Once there was a man who received a promotion to become the Vice-President of his company. He was so proud of his hard work paying off, as he should be, but let it go to his head. For weeks and weeks he would brag to everyone he was now a VP. This finally came to an end when his embarrassed wife said, “Hey Mark, it’s not as big of a deal as you think it is. Everyone’s a Vice-President these days. They even a have a VP of peas down at the Supermarket.”
Down and dejected, Mark called the local supermarket and asked if he could talk to the Vice-President of peas. The person on the other end of the line said, “of fresh or frozen.”
Mark suffered from pride and at the end of the story was greatly humbled. How can one suffer from pride? Isn’t pride a good thing? You mean pride can be bad?
Yes, pride is both good and bad. Let’s discuss.
What is good pride?
A sense of good pride comes from hard work, dedication, and responsibility. This sense of pride comes from maximum effort. Here the individual understands effort is more important than talent. And through this effort pride is born.
“Good men prefer to be accountable.”
When individuals give maximum effort they take ownership of their behavior and their life. They don’t let someone else take the wheel. Developing this sense of pride does not come from an individual effort. In fact, it’s more prevalent in team endeavors. Pride comes from contributing to a group effort and helping team members succeed.
Those with a good sense of pride respect all and fear no one. They know there is no need to tear down the opposition or competition. If one truly has a good sense of pride they have tunnel vision. They put the blinders on to the competition and solely focus on what they can control to become the best they can be.
Recently I heard Gary Vaynerchuk (@garyvee) say, “I want to build the best and biggest building in town, but I’m not going to, nor do I want to tear yours down.” You can want to be the best without wishing ill will towards others. That is what good pride looks like.
What is bad pride?
Most often we associate bad pride with arrogance and entitlement. But I also think apathy plays a big role here as well. I see this as people going through life with a hand out instead of their head up. They lack internal drive and motivation. Excuses are common and have been allowed by loved ones. Here we see a real dependency on others well into the adult years.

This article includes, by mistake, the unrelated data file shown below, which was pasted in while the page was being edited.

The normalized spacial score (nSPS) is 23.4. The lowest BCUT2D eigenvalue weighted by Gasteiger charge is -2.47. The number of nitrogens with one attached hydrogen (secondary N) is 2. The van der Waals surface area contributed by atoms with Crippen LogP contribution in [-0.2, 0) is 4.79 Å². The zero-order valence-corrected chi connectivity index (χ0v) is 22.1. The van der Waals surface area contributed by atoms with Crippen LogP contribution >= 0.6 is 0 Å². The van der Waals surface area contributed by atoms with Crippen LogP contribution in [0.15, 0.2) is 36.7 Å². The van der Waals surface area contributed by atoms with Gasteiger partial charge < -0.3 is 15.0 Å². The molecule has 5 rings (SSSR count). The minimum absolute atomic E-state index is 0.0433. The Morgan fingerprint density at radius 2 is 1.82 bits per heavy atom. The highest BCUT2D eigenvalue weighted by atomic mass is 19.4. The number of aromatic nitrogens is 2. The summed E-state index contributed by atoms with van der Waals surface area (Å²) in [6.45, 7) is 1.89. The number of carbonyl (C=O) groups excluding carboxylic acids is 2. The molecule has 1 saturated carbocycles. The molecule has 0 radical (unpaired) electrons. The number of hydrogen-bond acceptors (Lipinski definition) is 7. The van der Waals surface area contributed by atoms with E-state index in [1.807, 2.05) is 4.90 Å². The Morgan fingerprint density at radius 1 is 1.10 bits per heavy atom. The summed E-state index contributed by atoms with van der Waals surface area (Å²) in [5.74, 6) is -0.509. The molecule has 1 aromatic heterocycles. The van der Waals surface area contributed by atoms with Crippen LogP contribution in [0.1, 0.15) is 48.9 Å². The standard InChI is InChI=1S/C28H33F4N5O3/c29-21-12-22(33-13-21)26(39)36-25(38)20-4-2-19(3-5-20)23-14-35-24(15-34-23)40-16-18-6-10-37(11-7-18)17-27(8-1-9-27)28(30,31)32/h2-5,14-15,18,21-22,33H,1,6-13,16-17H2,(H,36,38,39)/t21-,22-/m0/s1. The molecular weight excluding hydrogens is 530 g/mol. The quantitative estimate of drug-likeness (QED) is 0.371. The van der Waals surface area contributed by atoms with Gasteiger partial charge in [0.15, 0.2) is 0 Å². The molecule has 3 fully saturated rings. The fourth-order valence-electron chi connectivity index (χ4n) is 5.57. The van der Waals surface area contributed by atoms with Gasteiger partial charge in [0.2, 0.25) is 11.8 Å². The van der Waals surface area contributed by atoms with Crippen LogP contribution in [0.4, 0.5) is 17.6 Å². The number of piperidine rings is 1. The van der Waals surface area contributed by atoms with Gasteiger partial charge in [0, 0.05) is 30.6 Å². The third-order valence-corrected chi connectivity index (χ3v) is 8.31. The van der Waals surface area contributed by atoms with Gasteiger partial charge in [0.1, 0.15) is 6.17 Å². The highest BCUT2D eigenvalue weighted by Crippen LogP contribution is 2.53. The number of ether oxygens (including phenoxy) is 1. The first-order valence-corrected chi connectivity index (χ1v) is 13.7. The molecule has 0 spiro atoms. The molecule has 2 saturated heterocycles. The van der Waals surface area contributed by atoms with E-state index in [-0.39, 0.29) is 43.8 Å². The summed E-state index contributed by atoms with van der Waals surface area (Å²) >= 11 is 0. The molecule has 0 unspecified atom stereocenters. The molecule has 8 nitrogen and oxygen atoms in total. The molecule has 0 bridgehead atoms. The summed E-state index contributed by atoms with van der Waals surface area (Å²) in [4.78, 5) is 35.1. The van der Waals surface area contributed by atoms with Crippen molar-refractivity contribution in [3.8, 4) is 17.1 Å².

“Excuses are the nails used to build the house of failure.”
This is a form of bad pride because it’s the absence of pride. If one truly has a sense of good pride, they wouldn’t look for handouts, or continually expect other adults to do things for them. Along with this comes entitlement. Here we see people who expect rewards without working for them. This is where we see arrogance rear it’s ugly head.
Those with bad pride are also fair-weather individuals. Their sense of worth and pride rises with the wind. When they’re winning everything is great and their chest is out. When things are bad and they’re losing, they hide from the public. They lose their sense of pride as fast as they gain it. These are the type of individuals who focus more on the outcome rather than the process.
Real World Example
This past week NBA legend Tim Duncan retired after an outstanding 19-year career. Tim Duncan is a man, and was a player, who truly exemplified the right kind of pride. He was never one to brag or draw attention to himself. Yet he was supremely confident. His presence made everyone around him better.
“If I could have dinner with anyone in the world, it’d be Timmy.”
~Coach Gregg Popovich
He was never arrogant and his humble demeanor made a lasting impact on both teammates and opponents. After reading several articles on Duncan, this story stands out. During a game against a young opponent, Duncan gave his opponent advice. After blocking his shot and running to the other end of the floor Duncan told his opponent, “That’s a nice move but you need to get into my body so I can’t get to you and block it.” He didn’t follow that with an insult or trash talk. The sincerity of the remark caught the young opponent off guard. The next time he got the ball, he tried Duncan’s suggestion, and it worked. Duncan said, “There you go, nice job.”
Tim Duncan was a five-time champion, and of the best power forwards to ever play the game. His play did the talking. He worked hard and treated others with respect. He had pride but was not too proud. He showed us all what good pride is all about.
Pride is not about being “better than”, it’s about being the “best you can be.”
As always, thanks for reading, have a great week, and be an RGP today!
Coach Elmendorf is available to speak to your team, group, or organization. Message him for details.